Working with all sizes of hospitals and their physician partners at Ludi, I see a lot of interesting things. Once, I met a Chief Medical Officer that carried around his physician agreements in a folder that had an orange stain on it. The stain was reminiscent of cheese puffs, but who am I to judge?
I asked, “Hey what’s that folder about?” He responded, “I can’t remember what contract I am logging against, so I just carry them with me.” He was the Medical Director for an OB unit, had an on call agreement, and was president of the employed physician group. This is normal in a hospital system where one or several individuals are tapped to lead (the same poor suckers over and over again.) That paycheck is messy. Who’s tracking the hours, the units, when it’s paid, when the stipend runs out? Do you think it’s your physician partner, given their load of STUFF?
Calling all CFOs, revenue cycle leaders, and physician compensation specialists…When was the last time you sat down with your physician partners and walked them through the deal? At Ludi, we work with thousands of physicians and their assigned contracts with their hospital partners. The whole ball of wax takes an army of folks to handle and is fraught with issues.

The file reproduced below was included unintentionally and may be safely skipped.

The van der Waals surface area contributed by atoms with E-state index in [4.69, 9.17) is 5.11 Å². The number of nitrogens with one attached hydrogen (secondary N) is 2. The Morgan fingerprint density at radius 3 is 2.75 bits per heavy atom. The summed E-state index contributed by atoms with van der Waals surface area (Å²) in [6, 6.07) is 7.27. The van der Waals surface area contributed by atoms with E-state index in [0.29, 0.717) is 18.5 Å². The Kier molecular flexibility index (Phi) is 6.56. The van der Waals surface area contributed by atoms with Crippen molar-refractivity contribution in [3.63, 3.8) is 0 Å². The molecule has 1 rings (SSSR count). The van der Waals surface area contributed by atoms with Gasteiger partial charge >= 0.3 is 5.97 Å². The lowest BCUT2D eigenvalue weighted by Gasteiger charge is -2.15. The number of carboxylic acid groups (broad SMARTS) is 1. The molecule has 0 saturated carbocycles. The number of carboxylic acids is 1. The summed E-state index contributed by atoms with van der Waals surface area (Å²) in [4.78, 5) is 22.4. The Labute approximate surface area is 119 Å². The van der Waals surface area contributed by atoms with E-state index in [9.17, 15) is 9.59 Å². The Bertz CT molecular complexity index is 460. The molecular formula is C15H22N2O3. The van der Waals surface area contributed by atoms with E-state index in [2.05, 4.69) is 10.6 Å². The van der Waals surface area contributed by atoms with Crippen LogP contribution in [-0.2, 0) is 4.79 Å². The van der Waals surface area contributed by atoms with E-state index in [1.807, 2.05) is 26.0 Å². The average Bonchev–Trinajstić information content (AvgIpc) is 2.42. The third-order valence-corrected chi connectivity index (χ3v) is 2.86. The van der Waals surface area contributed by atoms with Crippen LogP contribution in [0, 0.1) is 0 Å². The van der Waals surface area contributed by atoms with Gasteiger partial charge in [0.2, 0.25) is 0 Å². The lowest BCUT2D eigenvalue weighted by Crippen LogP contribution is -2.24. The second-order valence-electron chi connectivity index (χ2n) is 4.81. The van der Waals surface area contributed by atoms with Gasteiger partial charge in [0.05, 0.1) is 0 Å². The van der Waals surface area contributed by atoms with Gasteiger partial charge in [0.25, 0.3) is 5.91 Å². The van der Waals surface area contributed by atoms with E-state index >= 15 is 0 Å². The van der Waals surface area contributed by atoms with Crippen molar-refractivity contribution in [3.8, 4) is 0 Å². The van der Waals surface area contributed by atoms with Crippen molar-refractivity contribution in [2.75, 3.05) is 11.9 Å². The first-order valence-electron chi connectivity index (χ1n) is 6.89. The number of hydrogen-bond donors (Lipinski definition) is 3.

Let’s Start with the Basics
Does your physician partner know how they are paid and what they are paid to do in terms of work and expectations? This brings everyone to their knees and I can stop the music now. Physicians are clinicians and medical service leaders. Their days are overflowing with STUFF. Understanding that a compensation model, with its bells, whistles, and the “tucked in” Medical Directorship shoved in the back of their contract, may never hit their radar without a conversation. Sound crazy? It’s pretty normal here in healthcare land.
Hospitals have created physician compensation departments, as employment of physicians is a valid strategy for both parties. Compensation models are varied, can have many layers with requirements for patients seen in a day, quality scores, and patient feedback. Hospitals also need a physician partner to lead clinical endeavors such as a birthing center. This type of paid leadership is known as a physician administrative agreement and many physicians may know they get paid for this, but the details of the role fall away.
And Now the Details
Crack open that physician contract, review it within the hospital physician compensation team. Ask some basic questions, as this tends to catch issues. Is this what we meant? Does the math work? What’s the fair market value (FMV)? Do we have an audit trail? Is this the same group we want to partner with around this initiative? After all of the health system’s chores around this contract are complete, (passes all the sniff tests and standardization of templates are created, and more importantly, followed), sit down with your physician partner and walk through every line. It will pay off in terms of face time, trust, and transparency. It’s a good business practice that everyone mentioned on the paper understands exactly how the paper works.